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CANADA

Standing Committee on Justice and Human Rights


NUMBER 074 
l
1st SESSION 
l
39th PARLIAMENT 

EVIDENCE

Tuesday, June 5, 2007

[Recorded by Electronic Apparatus]

  (0900)  

[English]

    I'd like to call the Standing Committee on Justice and Human Rights to order. This being Tuesday, June 5, 2007, the orders of the day, as noted, bring about the discussion on Bill C-32, an act to amend the Criminal Code on impaired driving and to make consequential amendments to other acts.
    We have a number of witnesses appearing before the committee. I will just go down the list. We will begin with the Barreau du Québec and Mr. Louis Belleau, who is the president of the committee on criminal law of the Barreau du Québec, and Nicole Dufour, a lawyer with research and legislation services. From the Canada Safety Council, we have Mr. Raynald Marchand, general manager of programs; Emile Therien, past president; Ethel Archard, consultant. As an individual, we have Line Beauchesne, associate professor, Department of Criminology, University of Ottawa. From the Criminal Lawyers' Association, we have Paul Burstein, director; and Jonathan Rosenthal, representative.
    Welcome, all.
    I will begin with the Barreau du Québec, please.
    Is it Mr. Belleau?
    Maître Dufour will present the Barreau's position, and I will be available to answer questions later.
    Okay.
    Ms. Dufour.

[Translation]

    Good morning. As you say, I am responsible for coordinating the work of the Criminal Law Committee of the Quebec Bar. That Committee is made up equally of members who are defence lawyers and Crown attorneys. Academia is also represented on the Committee. With me today is Mr. Belleau, who will answer questions, as appropriate.
    To begin with, I would like to summarize the Quebec Bar's position on Bill C-32. What we can say, right from the start, is that we agree with the goal being pursued through this bill, which is to establish rules to ensure effective action against impaired driving under the influence of drugs. However, we do have some concerns that we would like to make you aware of.
    This bill creates a new offence—that is, the operation or the fact of having the care or control of a motor vehicle while in possession of a controlled substance, within the meaning of the Controlled Drugs and Substances Act. The Quebec Bar believes that there is no rational link between the intent of the bill and the offence of possession. In the absence of a breach of the driver's obligation, there should be no such offence. The offence of possession is, in fact, already provided for under the Controlled Drugs and Substances Act.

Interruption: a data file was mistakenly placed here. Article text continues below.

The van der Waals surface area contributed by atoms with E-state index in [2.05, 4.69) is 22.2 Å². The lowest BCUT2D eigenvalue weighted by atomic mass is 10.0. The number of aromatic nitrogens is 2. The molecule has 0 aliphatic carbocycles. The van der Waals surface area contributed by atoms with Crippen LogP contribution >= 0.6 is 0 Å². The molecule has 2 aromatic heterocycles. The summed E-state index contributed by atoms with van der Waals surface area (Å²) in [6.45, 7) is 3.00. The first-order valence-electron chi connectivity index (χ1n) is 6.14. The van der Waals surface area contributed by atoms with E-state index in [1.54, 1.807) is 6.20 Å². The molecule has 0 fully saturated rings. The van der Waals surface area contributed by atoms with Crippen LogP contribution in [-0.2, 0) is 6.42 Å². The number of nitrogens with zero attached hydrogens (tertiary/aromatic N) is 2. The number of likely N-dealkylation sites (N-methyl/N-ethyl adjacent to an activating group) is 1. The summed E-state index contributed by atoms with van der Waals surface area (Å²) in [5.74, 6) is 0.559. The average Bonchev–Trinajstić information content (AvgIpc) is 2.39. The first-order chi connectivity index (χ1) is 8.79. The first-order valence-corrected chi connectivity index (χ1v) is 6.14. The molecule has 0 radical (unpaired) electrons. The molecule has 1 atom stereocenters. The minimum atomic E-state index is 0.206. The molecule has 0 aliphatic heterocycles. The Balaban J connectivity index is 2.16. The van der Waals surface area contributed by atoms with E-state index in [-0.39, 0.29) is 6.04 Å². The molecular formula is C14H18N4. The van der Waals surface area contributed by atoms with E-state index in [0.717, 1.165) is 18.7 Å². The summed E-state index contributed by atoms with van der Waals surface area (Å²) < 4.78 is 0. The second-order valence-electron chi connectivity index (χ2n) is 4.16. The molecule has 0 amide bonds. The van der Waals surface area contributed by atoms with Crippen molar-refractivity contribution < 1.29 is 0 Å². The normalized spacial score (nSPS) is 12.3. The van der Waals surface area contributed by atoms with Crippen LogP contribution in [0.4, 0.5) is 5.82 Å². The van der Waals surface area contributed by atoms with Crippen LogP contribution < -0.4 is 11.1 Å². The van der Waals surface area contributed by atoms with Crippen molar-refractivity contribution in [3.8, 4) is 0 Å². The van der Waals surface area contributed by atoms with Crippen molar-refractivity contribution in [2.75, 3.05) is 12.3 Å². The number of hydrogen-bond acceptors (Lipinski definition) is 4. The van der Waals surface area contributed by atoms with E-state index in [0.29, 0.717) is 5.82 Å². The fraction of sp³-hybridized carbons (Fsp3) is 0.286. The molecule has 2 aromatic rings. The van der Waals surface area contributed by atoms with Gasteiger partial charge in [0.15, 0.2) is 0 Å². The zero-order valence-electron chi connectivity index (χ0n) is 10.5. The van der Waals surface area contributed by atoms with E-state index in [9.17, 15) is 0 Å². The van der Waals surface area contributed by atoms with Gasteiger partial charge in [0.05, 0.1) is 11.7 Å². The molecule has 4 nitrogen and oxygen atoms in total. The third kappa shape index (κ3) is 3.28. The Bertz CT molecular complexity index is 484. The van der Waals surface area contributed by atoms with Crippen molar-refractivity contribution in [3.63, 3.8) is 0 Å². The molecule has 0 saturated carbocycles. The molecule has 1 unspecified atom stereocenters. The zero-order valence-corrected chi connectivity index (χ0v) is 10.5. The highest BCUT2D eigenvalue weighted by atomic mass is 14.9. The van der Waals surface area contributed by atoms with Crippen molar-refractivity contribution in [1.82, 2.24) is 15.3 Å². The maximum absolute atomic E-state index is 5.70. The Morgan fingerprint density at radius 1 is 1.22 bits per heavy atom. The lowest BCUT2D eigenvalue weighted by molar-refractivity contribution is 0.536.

Furthermore, the penalties that are suggested for a first conviction on the new offence, which is an order prohibiting the offender from operating a motor vehicle for a period of at least a year, with no access to mitigation measures, appears to us to be unduly harsh, considering the absence of a logical connection between the offence of possession of a controlled substance and the prohibition to operate a motor vehicle.
    We agree with changes that would allow a peace officer to make a video recording of a performance of the physical coordination tests. However, we would like there to be an obligation, on the part of peace officers, to systematically make such video recordings, in order that the best possible evidence be available. This would probably limit the nature and scope of legal debate on these issues.
    With respect to sentencing, the Quebec Bar advocates the free exercise of judicial discretion by the court in order to ensure that punishment is just, by balancing the relevant principles. In that respect, the Quebec Bar cannot support the changes proposed in the bill with respect to the minimum fine for a first offence and the minimum prison term for a subsequent offence.
    The effects of imposing a minimum fine will vary based on the financial circumstances of the accused. The Quebec Bar is concerned about the negative repercussions of such a penalty on the offender's family. Indeed, imposing a prison term of no less than 90 days for a third offence would mean that the sentence could not be served intermittently. That could have unfortunate consequences, such as the loss of employment, for example, and would clearly affect other members of the accused's family.